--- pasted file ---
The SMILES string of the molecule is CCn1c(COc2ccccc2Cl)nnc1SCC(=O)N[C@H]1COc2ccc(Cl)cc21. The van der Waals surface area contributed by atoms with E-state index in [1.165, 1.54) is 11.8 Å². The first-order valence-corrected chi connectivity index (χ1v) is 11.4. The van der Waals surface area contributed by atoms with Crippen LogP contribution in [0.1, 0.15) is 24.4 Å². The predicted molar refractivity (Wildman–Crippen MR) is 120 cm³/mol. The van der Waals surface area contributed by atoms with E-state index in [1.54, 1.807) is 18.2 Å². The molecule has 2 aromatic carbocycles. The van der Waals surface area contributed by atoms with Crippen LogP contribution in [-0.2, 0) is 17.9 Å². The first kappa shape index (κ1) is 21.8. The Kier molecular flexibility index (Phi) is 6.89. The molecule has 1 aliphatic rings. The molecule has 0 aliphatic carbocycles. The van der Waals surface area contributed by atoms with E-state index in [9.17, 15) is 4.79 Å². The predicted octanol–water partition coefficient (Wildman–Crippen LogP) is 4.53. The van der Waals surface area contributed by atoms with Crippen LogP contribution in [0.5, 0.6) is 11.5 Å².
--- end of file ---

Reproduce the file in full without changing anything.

The SMILES string of the molecule is CCn1c(COc2ccccc2Cl)nnc1SCC(=O)N[C@H]1COc2ccc(Cl)cc21. The van der Waals surface area contributed by atoms with E-state index in [1.165, 1.54) is 11.8 Å². The first-order valence-corrected chi connectivity index (χ1v) is 11.4. The van der Waals surface area contributed by atoms with Crippen LogP contribution in [0.1, 0.15) is 24.4 Å². The predicted molar refractivity (Wildman–Crippen MR) is 120 cm³/mol. The van der Waals surface area contributed by atoms with E-state index in [1.54, 1.807) is 18.2 Å². The molecule has 2 aromatic carbocycles. The van der Waals surface area contributed by atoms with Crippen LogP contribution in [-0.2, 0) is 17.9 Å². The first kappa shape index (κ1) is 21.8. The Kier molecular flexibility index (Phi) is 6.89. The molecule has 1 aliphatic rings. The molecule has 0 aliphatic carbocycles. The van der Waals surface area contributed by atoms with E-state index in [9.17, 15) is 4.79 Å². The predicted octanol–water partition coefficient (Wildman–Crippen LogP) is 4.53. The van der Waals surface area contributed by atoms with Crippen LogP contribution in [0.5, 0.6) is 11.5 Å².